NEW YORK - It's a remote island off the easternmost part of the Bronx surrounded by mystery and untold stories of the people buried there, and News 12 is for the first time in years giving a rare look at Hart Island and the city's public cemetery known as Potter's Field.
Tucked away at the western edge of the Long Island Sound, the island boasts lush greenery and spectacular aerial views. The only way to get to Hart Island is from City Island via ferry. The city Department of Transportation provides two trips once a month for visitors.
A statue of a small, praying child greets visitors once they step foot on the island, which is home to several 19th century ruins - including a monument dating to the Civil War.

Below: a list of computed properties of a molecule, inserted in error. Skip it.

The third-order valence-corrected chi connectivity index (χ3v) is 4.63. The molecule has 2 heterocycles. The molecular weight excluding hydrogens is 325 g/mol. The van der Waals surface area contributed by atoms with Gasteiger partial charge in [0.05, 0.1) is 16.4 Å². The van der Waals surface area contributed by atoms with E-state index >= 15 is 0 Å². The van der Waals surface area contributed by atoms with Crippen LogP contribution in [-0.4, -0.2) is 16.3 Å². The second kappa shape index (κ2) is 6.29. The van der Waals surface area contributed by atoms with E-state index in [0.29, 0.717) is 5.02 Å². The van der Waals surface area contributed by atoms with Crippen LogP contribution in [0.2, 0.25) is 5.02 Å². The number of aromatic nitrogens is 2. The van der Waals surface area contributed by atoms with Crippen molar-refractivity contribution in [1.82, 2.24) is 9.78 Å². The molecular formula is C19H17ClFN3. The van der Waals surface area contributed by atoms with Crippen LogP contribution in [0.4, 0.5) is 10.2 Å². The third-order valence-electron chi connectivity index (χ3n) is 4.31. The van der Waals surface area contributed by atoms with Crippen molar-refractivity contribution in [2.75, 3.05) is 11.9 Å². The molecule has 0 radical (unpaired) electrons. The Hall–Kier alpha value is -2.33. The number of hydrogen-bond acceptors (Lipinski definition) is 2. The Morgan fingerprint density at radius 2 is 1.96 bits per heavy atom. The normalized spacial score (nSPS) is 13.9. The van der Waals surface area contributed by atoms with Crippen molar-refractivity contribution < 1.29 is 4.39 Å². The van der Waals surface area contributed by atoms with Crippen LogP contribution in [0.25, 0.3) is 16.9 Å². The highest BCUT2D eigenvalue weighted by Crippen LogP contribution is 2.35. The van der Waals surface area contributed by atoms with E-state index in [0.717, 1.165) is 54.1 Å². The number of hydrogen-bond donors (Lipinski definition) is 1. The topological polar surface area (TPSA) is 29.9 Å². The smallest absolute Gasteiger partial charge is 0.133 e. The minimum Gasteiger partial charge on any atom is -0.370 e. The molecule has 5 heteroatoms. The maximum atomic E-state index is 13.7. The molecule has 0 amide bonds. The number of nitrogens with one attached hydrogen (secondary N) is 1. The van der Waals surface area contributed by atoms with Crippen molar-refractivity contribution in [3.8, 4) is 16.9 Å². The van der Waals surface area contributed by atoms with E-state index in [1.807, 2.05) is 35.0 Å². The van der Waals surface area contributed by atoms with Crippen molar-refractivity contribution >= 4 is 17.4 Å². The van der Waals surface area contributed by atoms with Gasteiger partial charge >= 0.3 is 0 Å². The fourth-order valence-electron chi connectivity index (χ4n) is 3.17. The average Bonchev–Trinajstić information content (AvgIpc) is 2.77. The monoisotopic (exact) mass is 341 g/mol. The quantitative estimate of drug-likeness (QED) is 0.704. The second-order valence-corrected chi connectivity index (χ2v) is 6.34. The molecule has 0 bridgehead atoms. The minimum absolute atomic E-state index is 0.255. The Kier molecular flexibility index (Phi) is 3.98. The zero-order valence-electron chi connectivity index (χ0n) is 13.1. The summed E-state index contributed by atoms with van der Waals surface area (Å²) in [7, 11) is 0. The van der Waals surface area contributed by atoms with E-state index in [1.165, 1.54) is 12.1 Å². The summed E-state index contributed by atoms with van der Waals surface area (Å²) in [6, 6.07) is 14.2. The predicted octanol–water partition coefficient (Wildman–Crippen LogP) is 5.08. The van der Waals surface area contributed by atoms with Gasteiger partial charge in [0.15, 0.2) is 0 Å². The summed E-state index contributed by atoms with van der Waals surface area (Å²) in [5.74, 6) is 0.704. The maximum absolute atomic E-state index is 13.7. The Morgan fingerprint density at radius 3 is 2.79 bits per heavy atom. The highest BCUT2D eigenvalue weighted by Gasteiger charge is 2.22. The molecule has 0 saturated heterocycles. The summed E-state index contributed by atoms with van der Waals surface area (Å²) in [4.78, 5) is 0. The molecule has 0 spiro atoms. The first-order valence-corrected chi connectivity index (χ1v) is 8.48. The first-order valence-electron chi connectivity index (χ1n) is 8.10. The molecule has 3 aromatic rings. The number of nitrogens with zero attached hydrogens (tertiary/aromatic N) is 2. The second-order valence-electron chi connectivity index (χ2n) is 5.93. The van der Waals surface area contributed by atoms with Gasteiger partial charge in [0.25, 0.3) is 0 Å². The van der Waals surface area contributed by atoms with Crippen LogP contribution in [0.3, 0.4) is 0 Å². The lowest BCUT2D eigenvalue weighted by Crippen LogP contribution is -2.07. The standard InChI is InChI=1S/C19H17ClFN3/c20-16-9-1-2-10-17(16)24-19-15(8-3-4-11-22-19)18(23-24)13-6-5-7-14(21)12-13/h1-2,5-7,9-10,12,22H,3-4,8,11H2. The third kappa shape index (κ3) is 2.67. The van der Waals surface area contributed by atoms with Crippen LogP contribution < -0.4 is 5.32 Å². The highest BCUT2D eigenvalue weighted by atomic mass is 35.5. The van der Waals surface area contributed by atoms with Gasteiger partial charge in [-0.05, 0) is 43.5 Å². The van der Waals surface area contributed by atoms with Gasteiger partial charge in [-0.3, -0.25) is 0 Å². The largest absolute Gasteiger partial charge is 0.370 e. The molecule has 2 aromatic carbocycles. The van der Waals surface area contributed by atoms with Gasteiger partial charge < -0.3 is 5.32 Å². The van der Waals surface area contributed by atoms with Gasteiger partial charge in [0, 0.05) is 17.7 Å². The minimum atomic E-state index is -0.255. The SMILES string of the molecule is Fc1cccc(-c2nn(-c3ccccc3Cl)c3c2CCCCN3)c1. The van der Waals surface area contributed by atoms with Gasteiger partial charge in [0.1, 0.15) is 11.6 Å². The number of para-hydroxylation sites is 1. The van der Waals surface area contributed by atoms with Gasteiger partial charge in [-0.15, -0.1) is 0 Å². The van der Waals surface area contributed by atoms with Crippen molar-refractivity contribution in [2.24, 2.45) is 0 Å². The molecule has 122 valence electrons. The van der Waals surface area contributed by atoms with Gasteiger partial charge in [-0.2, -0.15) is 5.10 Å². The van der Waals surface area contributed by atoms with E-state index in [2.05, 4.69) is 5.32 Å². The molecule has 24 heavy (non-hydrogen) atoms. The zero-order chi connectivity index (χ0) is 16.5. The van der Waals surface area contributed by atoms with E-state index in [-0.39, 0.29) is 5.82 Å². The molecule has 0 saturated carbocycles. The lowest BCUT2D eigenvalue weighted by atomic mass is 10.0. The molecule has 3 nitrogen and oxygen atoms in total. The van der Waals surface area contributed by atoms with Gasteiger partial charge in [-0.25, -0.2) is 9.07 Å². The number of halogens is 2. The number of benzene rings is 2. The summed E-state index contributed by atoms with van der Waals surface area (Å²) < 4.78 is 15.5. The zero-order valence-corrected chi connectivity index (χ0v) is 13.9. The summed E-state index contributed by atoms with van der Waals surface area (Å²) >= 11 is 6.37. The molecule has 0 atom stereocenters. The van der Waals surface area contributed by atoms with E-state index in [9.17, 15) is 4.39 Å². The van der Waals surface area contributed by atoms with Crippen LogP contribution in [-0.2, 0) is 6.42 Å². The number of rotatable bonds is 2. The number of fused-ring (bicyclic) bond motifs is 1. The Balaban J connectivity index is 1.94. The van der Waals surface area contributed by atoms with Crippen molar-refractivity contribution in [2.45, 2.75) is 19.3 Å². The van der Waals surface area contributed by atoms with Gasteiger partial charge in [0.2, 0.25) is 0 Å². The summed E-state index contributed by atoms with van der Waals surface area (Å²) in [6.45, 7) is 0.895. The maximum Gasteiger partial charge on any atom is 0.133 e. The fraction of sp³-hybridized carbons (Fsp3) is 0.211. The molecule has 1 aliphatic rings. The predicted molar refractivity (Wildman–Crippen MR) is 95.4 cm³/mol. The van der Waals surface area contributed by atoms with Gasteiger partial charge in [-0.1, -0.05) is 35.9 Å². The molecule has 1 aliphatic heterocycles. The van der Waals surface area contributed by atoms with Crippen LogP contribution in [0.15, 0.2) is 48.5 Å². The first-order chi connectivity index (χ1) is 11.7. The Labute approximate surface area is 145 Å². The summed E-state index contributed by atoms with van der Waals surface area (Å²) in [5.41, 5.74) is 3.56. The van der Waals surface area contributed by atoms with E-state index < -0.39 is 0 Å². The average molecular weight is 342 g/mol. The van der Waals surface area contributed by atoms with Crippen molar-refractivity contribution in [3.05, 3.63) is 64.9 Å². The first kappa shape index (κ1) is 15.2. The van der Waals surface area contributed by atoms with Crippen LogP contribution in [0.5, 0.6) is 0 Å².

Potter's Field is the final resting place for unidentified or unclaimed individuals and those whose families cannot afford to bury them. The Department of Corrections buries about 1,000 people a year there. There are no individual tombstones for the dead; only plot markers. The DOC says there are about 150 people buried between each plot marker.
Burials are mostly conducted by inmates. News 12 cameras were not allowed to film the 60-by-10-foot-deep trench in which coffins are lowered.
Last summer, Hart Island started providing gravesite visits for family members after the city settled a lawsuit over public access to Potter's Field. Before that, relatives of the dead were restricted to a gazebo area to reflect and remember their loved ones.